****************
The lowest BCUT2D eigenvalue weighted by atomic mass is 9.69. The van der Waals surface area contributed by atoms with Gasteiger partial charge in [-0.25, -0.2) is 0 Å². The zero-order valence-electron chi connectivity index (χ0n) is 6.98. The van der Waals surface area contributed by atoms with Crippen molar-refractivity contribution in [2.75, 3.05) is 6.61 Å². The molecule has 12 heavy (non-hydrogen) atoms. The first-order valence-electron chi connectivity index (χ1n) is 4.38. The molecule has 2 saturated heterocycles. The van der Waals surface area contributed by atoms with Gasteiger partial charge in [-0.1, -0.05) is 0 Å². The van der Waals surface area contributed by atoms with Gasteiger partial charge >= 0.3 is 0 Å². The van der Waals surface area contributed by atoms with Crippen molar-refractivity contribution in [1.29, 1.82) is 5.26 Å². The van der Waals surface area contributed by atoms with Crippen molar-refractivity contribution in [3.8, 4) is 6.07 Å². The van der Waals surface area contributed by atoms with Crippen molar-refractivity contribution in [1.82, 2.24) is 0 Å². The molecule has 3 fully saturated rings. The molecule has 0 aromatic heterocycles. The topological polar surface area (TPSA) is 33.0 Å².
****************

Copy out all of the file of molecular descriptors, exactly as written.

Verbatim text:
The lowest BCUT2D eigenvalue weighted by atomic mass is 9.69. The van der Waals surface area contributed by atoms with Gasteiger partial charge in [-0.25, -0.2) is 0 Å². The zero-order valence-electron chi connectivity index (χ0n) is 6.98. The van der Waals surface area contributed by atoms with Crippen molar-refractivity contribution in [2.75, 3.05) is 6.61 Å². The molecule has 12 heavy (non-hydrogen) atoms. The first-order valence-electron chi connectivity index (χ1n) is 4.38. The molecule has 2 saturated heterocycles. The van der Waals surface area contributed by atoms with Gasteiger partial charge in [-0.1, -0.05) is 0 Å². The van der Waals surface area contributed by atoms with Gasteiger partial charge >= 0.3 is 0 Å². The van der Waals surface area contributed by atoms with Crippen molar-refractivity contribution in [1.29, 1.82) is 5.26 Å². The van der Waals surface area contributed by atoms with Crippen molar-refractivity contribution in [3.8, 4) is 6.07 Å². The van der Waals surface area contributed by atoms with Crippen molar-refractivity contribution in [1.82, 2.24) is 0 Å². The molecule has 3 fully saturated rings. The molecule has 0 aromatic heterocycles. The topological polar surface area (TPSA) is 33.0 Å².